Nueces River

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Map of the Nueces River and associated watershed Nueces Watershed.png
Map of the Nueces River and associated watershed
U.S. Highway 83 crosses the Nueces River in northern Zavala County between La Pryor and Uvalde, Texas. Nueces River between La Pryor and Uvalde, TX IMG 4256.JPG
U.S. Highway 83 crosses the Nueces River in northern Zavala County between La Pryor and Uvalde, Texas.
The Nueces with a low water level through Cotulla, the seat of La Salle County, Texas Nueces River at Cotulla, TX IMG 0452.JPG
The Nueces with a low water level through Cotulla, the seat of La Salle County, Texas

The Nueces River (Spanish: Río Nueces) (Spanish pronunciation:  [ˈri.o 'nueses] rio-NOO-eh-ses) is a river in the U.S. state of Texas, about 315 miles (507 km) long. [1] It drains a region in central and southern Texas southeastward into the Gulf of Mexico. It is the southernmost major river in Texas northeast of the Rio Grande. Nueces is Spanish for nuts; [2] early settlers named the river after the numerous pecan trees along its banks.

Contents

Location and flow

The Nueces rises northwest of San Antonio in the Edwards Plateau, in Real County, roughly 50 mi (80 km) north of Uvalde. It flows south through the Texas Hill Country, past Barksdale and Crystal City, approaching to within 35 mi (56 km) of the Rio Grande on the border with Mexico. East of Carrizo Springs, it turns to the east, flowing through the scrub plains of South Texas, across rural Dimmit, La Salle, and McMullen Counties. In central Live Oak County, it is joined from the northwest at Three Rivers by the Atascosa River and Frio River, then flows southeast along the coastal plain past Mathis, where it is impounded to form the Lake Corpus Christi reservoir. It enters Corpus Christi Bay on the Gulf of Mexico at Corpus Christi.

History

Called Chotilapacquen by Coahuiltecan-speaking groups, the river was named "Nueces" by Alonso de León referring to the abundant pecan tree groves. One of the first settlers to scout the area was Cpt. Blas María de la Garza Falcón in 1766. [3] From before the end of the Texas Revolution, Mexico recognized that the Nueces River was historically the border of Texas from the rest of the country. However, the Republic of Texas claimed the Rio Grande as its border with Mexico, citing the Treaty of Velasco signed by Mexican President Santa Anna, who agreed to the Rio Grande border after losing the Battle of San Jacinto. This dispute continued after the annexation of Texas, and was one of the causes of the Mexican–American War. The Treaty of Guadalupe Hidalgo ended the dispute, with Mexico recognizing, under pressure, the Rio Grande as its northern border.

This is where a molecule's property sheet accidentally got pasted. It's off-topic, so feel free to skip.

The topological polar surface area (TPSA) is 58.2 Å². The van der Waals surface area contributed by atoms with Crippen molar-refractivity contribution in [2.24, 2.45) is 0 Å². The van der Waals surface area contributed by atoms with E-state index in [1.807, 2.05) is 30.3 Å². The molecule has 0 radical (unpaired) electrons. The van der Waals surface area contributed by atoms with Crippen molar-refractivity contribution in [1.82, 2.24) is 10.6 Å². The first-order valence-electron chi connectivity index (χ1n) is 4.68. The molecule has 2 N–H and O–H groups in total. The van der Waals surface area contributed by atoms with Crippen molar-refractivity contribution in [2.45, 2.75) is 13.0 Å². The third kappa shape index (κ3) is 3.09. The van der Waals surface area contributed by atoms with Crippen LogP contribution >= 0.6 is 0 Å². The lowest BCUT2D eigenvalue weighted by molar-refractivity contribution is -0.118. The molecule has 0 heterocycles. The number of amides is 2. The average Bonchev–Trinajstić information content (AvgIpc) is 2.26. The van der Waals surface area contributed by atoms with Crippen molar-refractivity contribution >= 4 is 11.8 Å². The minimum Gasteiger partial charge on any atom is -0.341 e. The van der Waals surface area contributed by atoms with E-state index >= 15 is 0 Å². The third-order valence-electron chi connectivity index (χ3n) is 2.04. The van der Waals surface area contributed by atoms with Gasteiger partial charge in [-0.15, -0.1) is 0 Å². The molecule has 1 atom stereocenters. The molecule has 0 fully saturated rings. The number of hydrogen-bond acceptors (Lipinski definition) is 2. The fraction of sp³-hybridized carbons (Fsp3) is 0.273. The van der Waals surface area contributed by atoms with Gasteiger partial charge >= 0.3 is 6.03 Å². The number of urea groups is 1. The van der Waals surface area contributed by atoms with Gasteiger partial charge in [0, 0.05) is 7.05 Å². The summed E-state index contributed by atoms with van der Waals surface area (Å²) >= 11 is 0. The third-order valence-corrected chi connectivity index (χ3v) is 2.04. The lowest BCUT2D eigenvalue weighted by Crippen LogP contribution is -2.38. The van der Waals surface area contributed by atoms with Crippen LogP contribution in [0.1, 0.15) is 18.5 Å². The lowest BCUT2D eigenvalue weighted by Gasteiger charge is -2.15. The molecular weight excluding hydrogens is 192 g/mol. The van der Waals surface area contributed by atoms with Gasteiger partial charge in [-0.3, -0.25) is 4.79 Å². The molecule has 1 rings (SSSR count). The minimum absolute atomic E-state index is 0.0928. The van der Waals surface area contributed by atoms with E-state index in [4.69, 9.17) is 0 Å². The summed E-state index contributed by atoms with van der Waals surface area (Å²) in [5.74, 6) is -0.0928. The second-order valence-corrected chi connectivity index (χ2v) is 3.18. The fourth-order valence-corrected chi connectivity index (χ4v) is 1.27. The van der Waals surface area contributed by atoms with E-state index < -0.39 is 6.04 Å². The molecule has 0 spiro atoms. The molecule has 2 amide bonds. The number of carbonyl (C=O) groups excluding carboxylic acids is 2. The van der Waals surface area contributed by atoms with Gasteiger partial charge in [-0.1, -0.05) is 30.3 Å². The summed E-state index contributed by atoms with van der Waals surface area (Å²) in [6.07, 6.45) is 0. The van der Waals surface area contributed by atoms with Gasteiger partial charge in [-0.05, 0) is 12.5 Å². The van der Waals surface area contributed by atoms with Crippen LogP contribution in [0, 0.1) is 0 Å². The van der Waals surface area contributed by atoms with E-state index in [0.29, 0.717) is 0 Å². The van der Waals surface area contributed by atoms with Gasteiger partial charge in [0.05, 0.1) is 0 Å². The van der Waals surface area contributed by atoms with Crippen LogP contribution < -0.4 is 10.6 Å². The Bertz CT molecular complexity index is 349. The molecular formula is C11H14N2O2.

On August 10, 1862 pro-Union Germans from the Texas Hill Country trying to flee to Mexico were ambushed and killed by Confederatesthe Nueces massacre.

Fishing

The Nueces is one of several clear warm-water spring creeks in the Hill Country of Texas. In its upper reaches, the water is clear and cool.

Unlike spring trout creeks in the Rocky Mountains, the Nueces holds largemouth bass, smallmouth bass, and the native Guadalupe bass, along with a variety of panfish such as redbreast sunfish, rock bass, green sunfish, and Rio Grande perch. The American alligator is also abundant in the Nueces River.

See also

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Nueces Bay

Nueces Bay is a northwestern extension of Corpus Christi Bay in the San Patricio and Nueces counties of Texas. The bay is fed by the Nueces River, forming a natural estuary, which renders it ecologically and economically vital to the surrounding area. It serves as a habitat for the propagation of fish and shellfish, which sustain diverse species of birds and other wildlife. The bay is threatened by pollution from the heavy industry on its southern shore, which prevents oyster farming. Petrochemical production and oil are important to the surrounding economies of the major settlements of Corpus Christi and Portland, found on the eastern shore and connected by the Nueces Bay Causeway at the bay's confluence with Corpus Christi Bay.

History of Corpus Christi, Texas aspect of history

Corpus Christi is a coastal city in the South Texas region of the U.S. state of Texas. The county seat of Nueces County, it also extends into Aransas, Kleberg, and San Patricio counties. The population was 277,454 at the 2000 census; in 2006 the U.S. Census Bureau estimated the city's population at 285,175, making it the eighth-largest city in the state. It is the principal city of the three-county Corpus Christi Metropolitan Statistical Area as well as the larger Corpus Christi-Kingsville Combined Statistical Area. The translation from Latin of the city's name is Body of Christ, given to the settlement by the Spanish, in honor of the Blessed Sacrament (Eucharist). The city has been nicknamed The Sparkling City by the Sea, or "Corpitos" particularly in literature promoting tourism.

The Nueces Strip or Wild Horse Desert is the area of south Texas between the Nueces River and the Rio Grande.

The following is a timeline of the history of the city of Corpus Christi, Texas, USA.

References

  1. U.S. Geological Survey Geographic Names Information System: Nueces River
  2. "Nuez – traductor Ingles–Español". SpanishDict.com.
  3. "Clotilde P. García". The Texas State Historical Association. Retrieved 2007-06-24.

Coordinates: 27°50′16″N97°29′22″W / 27.83778°N 97.48944°W / 27.83778; -97.48944